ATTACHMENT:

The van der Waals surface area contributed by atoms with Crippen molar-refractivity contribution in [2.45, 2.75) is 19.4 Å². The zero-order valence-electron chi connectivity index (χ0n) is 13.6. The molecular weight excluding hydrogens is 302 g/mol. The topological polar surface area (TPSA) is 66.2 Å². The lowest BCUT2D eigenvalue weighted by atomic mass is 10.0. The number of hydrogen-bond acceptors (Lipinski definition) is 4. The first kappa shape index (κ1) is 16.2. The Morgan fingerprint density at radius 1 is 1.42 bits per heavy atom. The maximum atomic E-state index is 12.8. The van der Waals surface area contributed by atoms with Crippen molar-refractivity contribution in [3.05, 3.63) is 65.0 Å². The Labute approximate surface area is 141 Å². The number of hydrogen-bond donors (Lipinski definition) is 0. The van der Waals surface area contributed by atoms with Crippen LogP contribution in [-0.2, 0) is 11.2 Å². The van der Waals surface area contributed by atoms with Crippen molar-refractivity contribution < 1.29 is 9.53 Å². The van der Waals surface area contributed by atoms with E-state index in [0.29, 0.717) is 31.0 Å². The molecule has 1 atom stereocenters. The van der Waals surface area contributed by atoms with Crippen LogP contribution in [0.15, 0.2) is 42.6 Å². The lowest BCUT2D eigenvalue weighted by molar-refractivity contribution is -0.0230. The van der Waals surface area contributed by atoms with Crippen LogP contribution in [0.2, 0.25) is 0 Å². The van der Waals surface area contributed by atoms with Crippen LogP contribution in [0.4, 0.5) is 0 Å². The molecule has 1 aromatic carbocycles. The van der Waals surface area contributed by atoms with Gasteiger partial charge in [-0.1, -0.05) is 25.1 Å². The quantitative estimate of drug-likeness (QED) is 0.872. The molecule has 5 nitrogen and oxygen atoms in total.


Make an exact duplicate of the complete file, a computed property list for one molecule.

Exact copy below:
The van der Waals surface area contributed by atoms with Crippen molar-refractivity contribution in [2.45, 2.75) is 19.4 Å². The zero-order valence-electron chi connectivity index (χ0n) is 13.6. The molecular weight excluding hydrogens is 302 g/mol. The topological polar surface area (TPSA) is 66.2 Å². The lowest BCUT2D eigenvalue weighted by atomic mass is 10.0. The number of hydrogen-bond acceptors (Lipinski definition) is 4. The first kappa shape index (κ1) is 16.2. The Morgan fingerprint density at radius 1 is 1.42 bits per heavy atom. The maximum atomic E-state index is 12.8. The van der Waals surface area contributed by atoms with Crippen molar-refractivity contribution in [3.05, 3.63) is 65.0 Å². The Labute approximate surface area is 141 Å². The number of hydrogen-bond donors (Lipinski definition) is 0. The van der Waals surface area contributed by atoms with Crippen LogP contribution in [-0.2, 0) is 11.2 Å². The van der Waals surface area contributed by atoms with Crippen molar-refractivity contribution < 1.29 is 9.53 Å². The van der Waals surface area contributed by atoms with E-state index in [0.29, 0.717) is 31.0 Å². The molecule has 1 atom stereocenters. The van der Waals surface area contributed by atoms with Crippen LogP contribution in [0.15, 0.2) is 42.6 Å². The lowest BCUT2D eigenvalue weighted by molar-refractivity contribution is -0.0230. The van der Waals surface area contributed by atoms with Crippen LogP contribution in [0.2, 0.25) is 0 Å². The van der Waals surface area contributed by atoms with Crippen LogP contribution in [0.4, 0.5) is 0 Å². The molecule has 1 aromatic carbocycles. The van der Waals surface area contributed by atoms with Gasteiger partial charge in [-0.1, -0.05) is 25.1 Å². The quantitative estimate of drug-likeness (QED) is 0.872. The molecule has 5 nitrogen and oxygen atoms in total.